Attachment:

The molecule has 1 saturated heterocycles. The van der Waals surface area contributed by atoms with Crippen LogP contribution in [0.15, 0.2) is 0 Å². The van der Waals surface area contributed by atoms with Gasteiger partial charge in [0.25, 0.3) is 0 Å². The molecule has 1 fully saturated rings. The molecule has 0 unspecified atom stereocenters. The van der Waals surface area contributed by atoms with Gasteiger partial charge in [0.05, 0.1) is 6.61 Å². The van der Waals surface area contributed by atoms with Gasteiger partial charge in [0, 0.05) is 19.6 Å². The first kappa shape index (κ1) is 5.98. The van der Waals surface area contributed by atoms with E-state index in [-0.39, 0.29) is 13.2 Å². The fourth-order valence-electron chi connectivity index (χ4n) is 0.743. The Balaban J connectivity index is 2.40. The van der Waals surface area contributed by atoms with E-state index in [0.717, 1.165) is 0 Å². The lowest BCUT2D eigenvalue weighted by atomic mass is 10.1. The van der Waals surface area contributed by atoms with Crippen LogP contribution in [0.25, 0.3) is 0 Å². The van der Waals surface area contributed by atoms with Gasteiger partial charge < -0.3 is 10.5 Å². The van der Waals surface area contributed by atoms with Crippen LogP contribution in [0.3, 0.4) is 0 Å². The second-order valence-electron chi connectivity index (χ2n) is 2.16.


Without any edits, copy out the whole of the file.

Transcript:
The molecule has 1 saturated heterocycles. The van der Waals surface area contributed by atoms with Crippen LogP contribution in [0.15, 0.2) is 0 Å². The van der Waals surface area contributed by atoms with Gasteiger partial charge in [0.25, 0.3) is 0 Å². The molecule has 1 fully saturated rings. The molecule has 0 unspecified atom stereocenters. The van der Waals surface area contributed by atoms with Gasteiger partial charge in [0.05, 0.1) is 6.61 Å². The van der Waals surface area contributed by atoms with Gasteiger partial charge in [0, 0.05) is 19.6 Å². The first kappa shape index (κ1) is 5.98. The van der Waals surface area contributed by atoms with E-state index in [-0.39, 0.29) is 13.2 Å². The fourth-order valence-electron chi connectivity index (χ4n) is 0.743. The Balaban J connectivity index is 2.40. The van der Waals surface area contributed by atoms with E-state index in [0.717, 1.165) is 0 Å². The lowest BCUT2D eigenvalue weighted by atomic mass is 10.1. The van der Waals surface area contributed by atoms with Crippen LogP contribution in [0.25, 0.3) is 0 Å². The van der Waals surface area contributed by atoms with Gasteiger partial charge < -0.3 is 10.5 Å². The van der Waals surface area contributed by atoms with Crippen LogP contribution in [0.3, 0.4) is 0 Å². The second-order valence-electron chi connectivity index (χ2n) is 2.16.